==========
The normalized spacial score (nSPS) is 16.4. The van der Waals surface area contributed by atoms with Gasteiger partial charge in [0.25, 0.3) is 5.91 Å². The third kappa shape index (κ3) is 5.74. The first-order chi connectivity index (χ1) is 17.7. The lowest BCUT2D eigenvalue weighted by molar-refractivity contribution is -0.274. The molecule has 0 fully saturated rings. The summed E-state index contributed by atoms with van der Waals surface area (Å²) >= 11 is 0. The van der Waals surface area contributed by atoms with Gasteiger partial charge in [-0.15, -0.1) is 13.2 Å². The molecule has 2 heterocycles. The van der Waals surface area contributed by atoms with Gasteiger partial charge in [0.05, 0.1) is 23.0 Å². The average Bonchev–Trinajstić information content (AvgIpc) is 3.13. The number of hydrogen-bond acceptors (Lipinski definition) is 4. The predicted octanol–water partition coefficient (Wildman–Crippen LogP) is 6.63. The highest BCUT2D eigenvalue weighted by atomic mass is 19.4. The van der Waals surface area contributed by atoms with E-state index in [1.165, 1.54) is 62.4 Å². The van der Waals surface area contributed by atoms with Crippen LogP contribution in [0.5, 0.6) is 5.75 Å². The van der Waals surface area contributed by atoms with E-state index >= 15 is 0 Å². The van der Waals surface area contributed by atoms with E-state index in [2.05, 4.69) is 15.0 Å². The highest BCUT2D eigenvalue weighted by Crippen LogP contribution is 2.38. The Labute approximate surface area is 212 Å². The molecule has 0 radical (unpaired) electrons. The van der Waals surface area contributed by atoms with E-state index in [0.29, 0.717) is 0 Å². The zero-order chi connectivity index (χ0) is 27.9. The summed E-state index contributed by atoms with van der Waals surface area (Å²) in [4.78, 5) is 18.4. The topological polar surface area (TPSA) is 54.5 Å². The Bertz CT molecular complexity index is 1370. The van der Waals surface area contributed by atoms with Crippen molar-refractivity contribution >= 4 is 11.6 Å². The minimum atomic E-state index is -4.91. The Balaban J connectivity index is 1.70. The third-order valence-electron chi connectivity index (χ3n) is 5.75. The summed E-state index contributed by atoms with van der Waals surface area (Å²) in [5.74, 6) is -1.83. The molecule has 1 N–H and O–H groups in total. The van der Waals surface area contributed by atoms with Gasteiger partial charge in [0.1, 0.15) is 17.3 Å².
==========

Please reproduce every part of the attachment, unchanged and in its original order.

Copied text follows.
The normalized spacial score (nSPS) is 16.4. The van der Waals surface area contributed by atoms with Gasteiger partial charge in [0.25, 0.3) is 5.91 Å². The third kappa shape index (κ3) is 5.74. The first-order chi connectivity index (χ1) is 17.7. The lowest BCUT2D eigenvalue weighted by molar-refractivity contribution is -0.274. The molecule has 0 fully saturated rings. The summed E-state index contributed by atoms with van der Waals surface area (Å²) >= 11 is 0. The van der Waals surface area contributed by atoms with Gasteiger partial charge in [-0.15, -0.1) is 13.2 Å². The molecule has 2 heterocycles. The van der Waals surface area contributed by atoms with Gasteiger partial charge in [0.05, 0.1) is 23.0 Å². The average Bonchev–Trinajstić information content (AvgIpc) is 3.13. The number of hydrogen-bond acceptors (Lipinski definition) is 4. The predicted octanol–water partition coefficient (Wildman–Crippen LogP) is 6.63. The highest BCUT2D eigenvalue weighted by atomic mass is 19.4. The van der Waals surface area contributed by atoms with E-state index in [1.165, 1.54) is 62.4 Å². The van der Waals surface area contributed by atoms with Crippen LogP contribution in [0.5, 0.6) is 5.75 Å². The van der Waals surface area contributed by atoms with E-state index >= 15 is 0 Å². The van der Waals surface area contributed by atoms with E-state index in [2.05, 4.69) is 15.0 Å². The highest BCUT2D eigenvalue weighted by Crippen LogP contribution is 2.38. The Labute approximate surface area is 212 Å². The molecule has 0 radical (unpaired) electrons. The van der Waals surface area contributed by atoms with E-state index in [0.29, 0.717) is 0 Å². The zero-order chi connectivity index (χ0) is 27.9. The summed E-state index contributed by atoms with van der Waals surface area (Å²) in [4.78, 5) is 18.4. The topological polar surface area (TPSA) is 54.5 Å². The Bertz CT molecular complexity index is 1370. The van der Waals surface area contributed by atoms with Crippen molar-refractivity contribution >= 4 is 11.6 Å². The minimum atomic E-state index is -4.91. The Balaban J connectivity index is 1.70. The third-order valence-electron chi connectivity index (χ3n) is 5.75. The summed E-state index contributed by atoms with van der Waals surface area (Å²) in [5.74, 6) is -1.83. The molecule has 1 N–H and O–H groups in total. The van der Waals surface area contributed by atoms with Gasteiger partial charge in [0.1, 0.15) is 17.3 Å².